34 driven by a driving key 36 mounted in the keyway 38
The greater the diameters
of the ball races 48 and 50, the greater the number of
balls 58 and 69 of a given diameter accommodated in
the ball sets 54 and 56. The smaller the diameters of the
balls 58 and ‘69, the greater the number of balls accom
modated in ball races 48 and 55 of a given diameter. The
number of balls in each set 54 or 56 may be varied by
inserting or removing ‘balls, within a range limited by the
3,088,340
3
4
range of interpenetration of the balls relatively to one
of balls 58 or 60 engaged by the indexing stop member
another (FIGURE 3), since the circumferential spacing
68 is factorable, the indexing stop member maybe caused
of the balls 58 or 60 must always be less than the diam
to halt at a number of steps corresponding to these fac
eters of the balls 58 or 60 themselves, or the two sets 54
tors. For example, a set of 20 balls may be used to index
and 56 will merge into a single set with their centers lo 5 two steps, four steps, ?ve steps, ten steps or 20 steps
cated in a common plane perpendicular to the axis of
merely by skipping the necessary number of balls in order
rotation 52.
to bring about indexing at the proper intervals.
In the operation of the invention, let it be assumed that
What I claim is:
a suitable number of balls 58 and 64) of a satisfactory di
l. A variable indexing device comprising a supporting
ameter for the number of steps or stations to be indexed 10 structure, a pair of coaxial abutment members rotatably
has been mounted in the ball races 48 and 50' and the
mounted on said supporting structure in'axially-spaced
discs 32 and 34 brought together by tightening the ‘bolts
66 in order to cause tightly ?tting interpenetration of the
relationship, said abutment members having ‘facing por
tions with aligned opposed rollable clement races disposed
balls 58 and 60 of the ball sets 54 and 56. The ,number
of balls chosen in each set 54 or 56 is the number of steps
thereon in orbital paths encircling the axis of rotation of
said abutment members, two sets of multiple circumfer
or stations to be indexed. The indexing stop member 68
is then caused to move in and out along its longitudinal
axis as the discs 32 and 34 are rotated unitarily, causing
indexing to take place each time the notch 74 of the in
entially-spaced rollable elements disposed in arcuately
movable self-adjusting relationship respectively in the two
opposed races and having multiple circumferentially
spaced rollable elements disposed in staggered interpene
dexing member 68 reaches its farthest inward motion into 20 trating tight engagement with one another, means engag
engagement with its particular (ball 58, as shown 'in FIG
URES l and 5. The subsequent rotation of the discs 32
and'34 to the next point where the notch 74 again snugly
engages the next ball 58 determines the next indexed step
ing said abutment members for holding set two sets of
rollable elements in staggered interpenetrating tight en
gagement with one another, and an indexing stop member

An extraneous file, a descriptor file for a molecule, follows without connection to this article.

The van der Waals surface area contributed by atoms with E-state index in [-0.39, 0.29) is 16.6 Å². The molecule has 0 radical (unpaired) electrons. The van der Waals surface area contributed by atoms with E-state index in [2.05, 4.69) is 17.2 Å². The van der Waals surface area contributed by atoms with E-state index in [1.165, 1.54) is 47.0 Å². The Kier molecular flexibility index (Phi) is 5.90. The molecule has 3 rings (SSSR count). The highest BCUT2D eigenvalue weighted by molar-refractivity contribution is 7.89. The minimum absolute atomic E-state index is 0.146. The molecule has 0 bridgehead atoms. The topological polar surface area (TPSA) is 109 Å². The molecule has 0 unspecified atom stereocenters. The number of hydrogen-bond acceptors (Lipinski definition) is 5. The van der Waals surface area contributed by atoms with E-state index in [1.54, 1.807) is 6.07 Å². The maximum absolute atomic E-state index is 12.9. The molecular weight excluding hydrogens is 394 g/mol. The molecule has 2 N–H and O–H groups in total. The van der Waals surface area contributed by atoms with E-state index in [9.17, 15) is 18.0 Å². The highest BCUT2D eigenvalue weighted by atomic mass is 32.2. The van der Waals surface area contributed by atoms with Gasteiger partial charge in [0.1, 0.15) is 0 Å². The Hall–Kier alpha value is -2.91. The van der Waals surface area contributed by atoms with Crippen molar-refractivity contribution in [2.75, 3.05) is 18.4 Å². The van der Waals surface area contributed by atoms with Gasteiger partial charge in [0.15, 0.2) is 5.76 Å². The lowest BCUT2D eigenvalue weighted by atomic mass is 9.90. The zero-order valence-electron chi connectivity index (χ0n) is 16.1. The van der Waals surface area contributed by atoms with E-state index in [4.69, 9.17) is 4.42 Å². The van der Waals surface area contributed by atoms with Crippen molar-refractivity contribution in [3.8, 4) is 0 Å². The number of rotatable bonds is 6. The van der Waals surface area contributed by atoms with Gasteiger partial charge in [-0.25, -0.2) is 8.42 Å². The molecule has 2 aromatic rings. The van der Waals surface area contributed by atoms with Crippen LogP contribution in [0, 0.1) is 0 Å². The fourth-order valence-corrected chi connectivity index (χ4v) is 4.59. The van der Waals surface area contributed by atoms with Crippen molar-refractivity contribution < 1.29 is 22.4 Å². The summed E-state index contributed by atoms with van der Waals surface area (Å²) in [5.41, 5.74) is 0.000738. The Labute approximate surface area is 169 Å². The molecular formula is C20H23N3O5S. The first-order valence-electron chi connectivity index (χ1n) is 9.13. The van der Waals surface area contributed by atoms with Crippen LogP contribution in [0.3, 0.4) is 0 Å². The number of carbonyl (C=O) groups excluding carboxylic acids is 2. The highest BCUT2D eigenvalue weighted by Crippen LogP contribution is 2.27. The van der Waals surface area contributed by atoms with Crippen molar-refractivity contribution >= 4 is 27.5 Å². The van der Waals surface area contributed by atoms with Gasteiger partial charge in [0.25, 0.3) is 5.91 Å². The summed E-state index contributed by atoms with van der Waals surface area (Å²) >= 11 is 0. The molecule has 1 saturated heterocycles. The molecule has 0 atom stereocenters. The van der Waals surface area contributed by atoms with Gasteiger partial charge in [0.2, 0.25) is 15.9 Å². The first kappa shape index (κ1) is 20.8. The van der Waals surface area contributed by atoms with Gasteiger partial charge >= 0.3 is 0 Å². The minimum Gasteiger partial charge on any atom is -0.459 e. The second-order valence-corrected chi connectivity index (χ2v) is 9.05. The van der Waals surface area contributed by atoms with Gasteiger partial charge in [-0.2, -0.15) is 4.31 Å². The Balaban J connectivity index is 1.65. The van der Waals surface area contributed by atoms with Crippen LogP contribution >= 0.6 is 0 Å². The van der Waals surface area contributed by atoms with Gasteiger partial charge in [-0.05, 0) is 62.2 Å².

mounted adjacent said abutment members in alignment
or station, and so on for an entire revolution of the discs 25
‘with the rollable elements of one set thereof‘ and movable 7
32 ‘and 34. Thus, in this manner the indexing device 10
into and out of successive halting engagement with said
can ‘be adjusted to index a number of stations or steps per
last-mentioned-rolla‘ble elements, whereby to cooperatively
e?’ect high precision step-by-step indexing of said abut
revolution incapable of factoring by whole numbers, for
example, into 11, '13, 17 and the like. Moreover, by
adding or subtracting balls, the number of steps or sta 30
tions to be indexed is quickly, easily ‘and precisely varied,
ment members during rotation thereof.
7
2,. A variable indexing device, according to claim 1,
wherein said abutment members are movable axially rela
tively to one another to vary the Width of the axial space
therebetween whereby to vary the space available for
as is the substitution of larger or smaller diameter balls
58 and 60, or the use of larger or smaller diameter ball
races 48 and 50.
the number of rollable elements in each
It will also be evident that the e?ective indexing may be 35 accommodating
set and consequently to enable varying the number of in
dexing steps per revolution of said abutment members.
3.‘ A variable indexing device, according to claim 1,
follower or responsive mechanism every two, three, four,
wherein
the rollable element races comprise orbital re
?ve ‘or other multiples, such as by the use of a stepping
cesses, and wherein the rollable‘ elements are rollably
or ratchet electric relay or mechanical ratchet stepping
mounted for travel arcuately along said recesses.
mechanism.
varied in multiples of the number of balls in each set 54
or 56 by causing the indexing stop member 68 to actuate
4. A variable indexing device, ‘according to claim 3,
Moreover, the indexing stop member 68 is preferably
provided with a handle or with an operating lever (not
shown) :by which it is moved back and forth into and out
wherein the’ orbital recesses comprise annular grooves of
locked position while machining or other operations are
.wherein the indexing stop member has :a rollable-element
engaging portion consisting of a recess snugly ?tting the
rollable elements engaged thereby.
6. A variable indexing device, ‘according to claim’S,
‘approximately V-shaped cross-section.
'
'
5.
A
variable
indexing
device,
according
to
claim
1,
45
of locking engagement with each ball '53 and held in its
|being carried out while controlled by the indexing device
10. For example, the indexing device 10 is conveniently
mounted on the carriage of a conventional milling ma
gwherein ‘the recess ‘comprises a notch.
chine with the rotary stepped shaft 12 carrying a cylin 50
7. A variable indexing device, according to claim 6,
drical gear blank disposed adjacent and in line with a
whereinv the notch is of approximately V~shaped cross
rotary gear tooth milling cutter. As a consequence, when
section.
the carriage is fed toward the milling cutter, the latter
8. A variable indexing device, according to claim 5,
cuts in the blank a groove representing the root pro?le
the indexing stop member is reciprocably mounted
of the gear tooth while the indexing stop 68 holds the 55 ‘wherein
relatively to said supporting structure.
abutment discs 32 and ‘34 and their rollable elements 58
and ‘60 momentarily stationary. After‘ the'?rst cut is
References Cited in-the ?le of this patent
taken, the indexing'stop member 68 is retracted, the abut- " '
ment members of discs 32 and
UNITED STATES PATENTS
are rotated one step
corresponding to a tooth interval of the gear, the indexing
stop member 68 'is again advanced into lock-ingposition
with the next ball 58, and the milling machine carriage
again moved relaTtiv‘elyito the milling cutter to complete
60
the pro?le of the ?rst tooth, and so on until all of the teeth
of the gear are cut: It will be obvious that if the number 65
632,952
Tanner ____________ _-___ Sept. 12,1899
‘ 2,233,950
Lepetit ______________ __ Mar. 4, 1941
2,959,065
Musser __-n ___________ __ Nov. 8, 1960
294,080
Great Britain _________ __ July 19, 1928
FOREIGN PATENTS